4. Theoretical Framework
Women’s empowerment has often been viewed through western feminist theoretical lenses or through economic development theories of the west. Such theories seem inappropriate to understand and explain the situations of all women in a country like Bangladesh. The present study aimed to understand and describe women empowerment on the basis of their economic activities and in the context of their economic empowerment which is compatible with the Women in Development or WID approach to improving women’s status. WID theories mainly focus on women’s productive role and engagement in income generation process, but often ignore the reproductive aspects and gender relations (Mosse, 1993). This approach emphasizes women’s social status, and aims at making women visible in the development process (Erwer, 2000). The theoretical framework includes several concepts and methods: equity, antipoverty and efficiency approaches to involve women in developmental activities and policies. The equity approach has also been called integrationist approach as it prioritizes productive roles, employment and economic independence as crucial factors for women’s empowerment and wants to shift the focus on their reproductive roles. The anti-poverty approach, the second most important WID agenda, emphasizes on reducing income inequality between men and women rather than reducing inequality in general (Mosse, 1993). Poverty reduction is the main goal of this approach and it primarily focuses unfulfilling basic needs, women’s responsibility for the family’s wellbeing and their role in the fight against poverty (Erwér, 2000). The efficiency approach is the third one under WID that became popular during the 1980s. The approach wants to see women as active participants in the development process. It may happen in different ways such as, through small investments, micro-credits and such other initiatives. The aim of the last or latest WID approach is to increase women’s productivity based on the assumption that efficient development requires women’s full engagement in productive roles. Similarly the present study has highlighted the influence of migration on women’s ability to be productive and to engage in income earning activities leading to their empowered status. The researchers assumed the liberating and empowering effects of migration on women’s economic and development activities, and thus this research has been guided by the WID framework to understanding women empowerment.
5. Conceptual Framework
6. Research Methodology
This study is descriptive and exploratory in nature. But both qualitative and quantitative methods have been employed to execute the research properly through the use of social survey as well as the case study approach. A small number of case studies were completed with select respondents from the sample to gain more details and deeper insights of the women’s situations. A questionnaire, checklist, camera, mobile phone, tape recorder were used as the tools for collecting primary data. Besides, survey interviews, in-depth interviews, empirical observations were additional techniques of collecting primary and supplementary data. A structured questionnaire was prepared to interview selected respondents. According to the need of the present study, both primary and secondary sources have been used to collect data. Secondary data has been collected from the organizations, publications such as books, journals, internet, newspapers, reports, and other studies on the topic.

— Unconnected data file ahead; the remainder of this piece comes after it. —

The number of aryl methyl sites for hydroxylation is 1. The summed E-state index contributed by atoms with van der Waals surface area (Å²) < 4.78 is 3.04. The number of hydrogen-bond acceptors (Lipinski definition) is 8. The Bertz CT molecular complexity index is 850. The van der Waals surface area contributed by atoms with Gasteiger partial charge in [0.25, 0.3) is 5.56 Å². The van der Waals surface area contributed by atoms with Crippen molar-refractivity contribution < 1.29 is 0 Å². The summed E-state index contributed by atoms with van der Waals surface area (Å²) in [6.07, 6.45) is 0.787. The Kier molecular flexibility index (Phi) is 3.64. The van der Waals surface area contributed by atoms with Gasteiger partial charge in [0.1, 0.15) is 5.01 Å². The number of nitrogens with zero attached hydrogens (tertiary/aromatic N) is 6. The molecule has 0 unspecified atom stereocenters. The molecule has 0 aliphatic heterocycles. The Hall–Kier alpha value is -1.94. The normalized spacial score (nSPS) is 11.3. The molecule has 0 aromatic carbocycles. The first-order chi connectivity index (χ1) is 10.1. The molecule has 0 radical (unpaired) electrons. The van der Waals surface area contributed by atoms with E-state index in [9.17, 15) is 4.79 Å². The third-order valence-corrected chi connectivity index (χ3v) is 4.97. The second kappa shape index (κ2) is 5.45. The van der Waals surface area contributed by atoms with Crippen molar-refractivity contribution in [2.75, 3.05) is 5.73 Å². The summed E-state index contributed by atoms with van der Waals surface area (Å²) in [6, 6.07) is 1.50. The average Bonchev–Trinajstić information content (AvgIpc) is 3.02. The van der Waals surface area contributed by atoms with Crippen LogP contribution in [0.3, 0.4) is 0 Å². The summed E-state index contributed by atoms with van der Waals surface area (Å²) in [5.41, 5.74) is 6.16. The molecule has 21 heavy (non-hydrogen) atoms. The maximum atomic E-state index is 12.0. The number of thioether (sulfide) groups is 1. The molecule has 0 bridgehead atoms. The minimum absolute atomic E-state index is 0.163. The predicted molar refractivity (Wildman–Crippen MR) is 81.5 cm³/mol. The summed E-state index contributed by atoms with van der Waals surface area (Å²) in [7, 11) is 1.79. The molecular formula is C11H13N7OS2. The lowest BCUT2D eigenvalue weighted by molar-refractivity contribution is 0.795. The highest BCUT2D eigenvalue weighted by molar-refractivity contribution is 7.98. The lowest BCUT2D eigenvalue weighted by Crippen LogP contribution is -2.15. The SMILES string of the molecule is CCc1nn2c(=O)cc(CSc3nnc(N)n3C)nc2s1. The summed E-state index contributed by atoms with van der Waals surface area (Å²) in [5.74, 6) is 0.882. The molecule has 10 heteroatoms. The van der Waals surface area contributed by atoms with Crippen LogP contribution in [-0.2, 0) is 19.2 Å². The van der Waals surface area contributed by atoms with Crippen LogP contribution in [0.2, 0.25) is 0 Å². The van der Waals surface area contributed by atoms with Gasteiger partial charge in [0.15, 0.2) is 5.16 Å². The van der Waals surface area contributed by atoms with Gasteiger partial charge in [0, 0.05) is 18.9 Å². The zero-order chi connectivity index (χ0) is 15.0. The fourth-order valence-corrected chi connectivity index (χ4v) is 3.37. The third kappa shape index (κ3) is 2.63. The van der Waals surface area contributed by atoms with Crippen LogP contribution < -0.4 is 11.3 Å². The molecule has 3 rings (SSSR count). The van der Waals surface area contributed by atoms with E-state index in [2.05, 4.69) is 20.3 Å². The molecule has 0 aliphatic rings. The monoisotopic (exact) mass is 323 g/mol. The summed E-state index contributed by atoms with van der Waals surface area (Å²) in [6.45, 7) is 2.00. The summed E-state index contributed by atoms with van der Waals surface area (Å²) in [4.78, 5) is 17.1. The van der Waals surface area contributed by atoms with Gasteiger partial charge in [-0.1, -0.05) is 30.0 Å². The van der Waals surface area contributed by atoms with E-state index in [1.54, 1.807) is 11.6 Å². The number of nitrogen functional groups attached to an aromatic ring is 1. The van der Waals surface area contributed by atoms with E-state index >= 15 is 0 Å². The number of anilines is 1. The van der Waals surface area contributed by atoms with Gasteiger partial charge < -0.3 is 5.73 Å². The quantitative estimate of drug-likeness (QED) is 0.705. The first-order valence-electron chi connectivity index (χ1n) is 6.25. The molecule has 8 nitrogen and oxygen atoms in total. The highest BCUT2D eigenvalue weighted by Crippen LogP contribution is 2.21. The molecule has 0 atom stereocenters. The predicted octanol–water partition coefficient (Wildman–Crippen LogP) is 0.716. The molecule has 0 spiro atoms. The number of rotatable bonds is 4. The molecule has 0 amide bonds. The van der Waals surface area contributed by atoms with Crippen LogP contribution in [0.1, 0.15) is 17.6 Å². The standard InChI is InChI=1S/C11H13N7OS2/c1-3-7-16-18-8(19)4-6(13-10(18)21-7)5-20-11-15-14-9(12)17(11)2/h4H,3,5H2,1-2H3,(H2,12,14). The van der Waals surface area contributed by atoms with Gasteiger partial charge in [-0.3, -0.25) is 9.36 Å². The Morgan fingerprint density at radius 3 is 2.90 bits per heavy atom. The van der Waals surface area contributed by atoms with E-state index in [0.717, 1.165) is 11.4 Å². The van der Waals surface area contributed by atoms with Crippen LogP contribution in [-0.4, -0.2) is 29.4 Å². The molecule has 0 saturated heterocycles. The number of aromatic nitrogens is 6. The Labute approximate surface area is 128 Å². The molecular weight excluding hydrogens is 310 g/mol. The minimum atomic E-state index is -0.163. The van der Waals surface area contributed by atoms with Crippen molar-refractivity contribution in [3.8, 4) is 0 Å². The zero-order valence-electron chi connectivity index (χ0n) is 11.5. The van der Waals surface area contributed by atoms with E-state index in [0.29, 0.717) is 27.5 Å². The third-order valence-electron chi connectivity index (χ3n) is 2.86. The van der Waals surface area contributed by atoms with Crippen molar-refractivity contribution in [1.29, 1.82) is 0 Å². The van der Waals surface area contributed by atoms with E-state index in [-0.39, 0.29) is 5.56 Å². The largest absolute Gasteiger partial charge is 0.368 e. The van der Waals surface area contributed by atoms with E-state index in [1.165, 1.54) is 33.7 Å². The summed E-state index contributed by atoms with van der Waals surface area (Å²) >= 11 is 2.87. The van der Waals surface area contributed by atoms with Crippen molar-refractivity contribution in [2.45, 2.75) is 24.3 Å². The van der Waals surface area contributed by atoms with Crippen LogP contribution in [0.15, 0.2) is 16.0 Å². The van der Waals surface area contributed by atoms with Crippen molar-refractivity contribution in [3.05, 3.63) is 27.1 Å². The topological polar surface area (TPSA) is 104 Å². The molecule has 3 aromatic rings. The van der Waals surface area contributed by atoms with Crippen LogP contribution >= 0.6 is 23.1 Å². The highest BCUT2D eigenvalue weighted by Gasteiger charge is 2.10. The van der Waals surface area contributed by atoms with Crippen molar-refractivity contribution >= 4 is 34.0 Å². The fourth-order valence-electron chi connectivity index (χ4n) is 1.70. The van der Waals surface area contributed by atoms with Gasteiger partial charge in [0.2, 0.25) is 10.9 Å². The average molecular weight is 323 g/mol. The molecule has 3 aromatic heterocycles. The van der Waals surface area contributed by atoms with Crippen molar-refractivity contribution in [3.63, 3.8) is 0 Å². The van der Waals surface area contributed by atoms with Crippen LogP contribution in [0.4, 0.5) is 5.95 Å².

This study has been carried out with the female garments worker in a factory based in Dhaka city, the capital of Bangladesh. There were 6300 women working in the garments factory. A total of 136 women were selected in the sample. These women had migrated from the periphery to the primate city within the last 10 years before they started working in garments factory. The sample size was determined by the sample calculator of the Australian Bureau of Statistics (ABS) which is 10% of the total population (Confidence Level = 95%, Population Size = 6300, Proportion = 0.1, Confidence Interval = 0.05, Confidence Interval: Upper = 0.15000 and Lower = 0.05000, Standard Error = 0.02551, Relative Standard Error (RSE) = 25.51, Sample Size = 136). An individual has been considered as a unit of analysis in the present research. To process, categorize and analyze the primary data a number of statistical methods such as classification, tabulation, frequency distribution, and the percentage have been employed with the aid of Statistical Package for the Social Sciences (SPSS) 22.
7.1. Socio-Economic and Demographic Condition of the Respondents
Social and demographic contexts are important to understand human behavior, their attitudes, emotional, mental and empowerment states and many other aspects of life. Socioeconomic, environmental, cultural and other issues and facts of human life are not always discrete and rather interconnected to each other. As Ritzer (2008) notes, facts of human life are influenced by each other. Women’s migration experience and their empowerment state similarly may not be separate facts; these are possibly connected to each other and also many other social aspects of their lives. In order to understand the socioeconomic status of the respondents, the following data have been collected and summarized below:
7.2. Internal Migration and Women Empowerment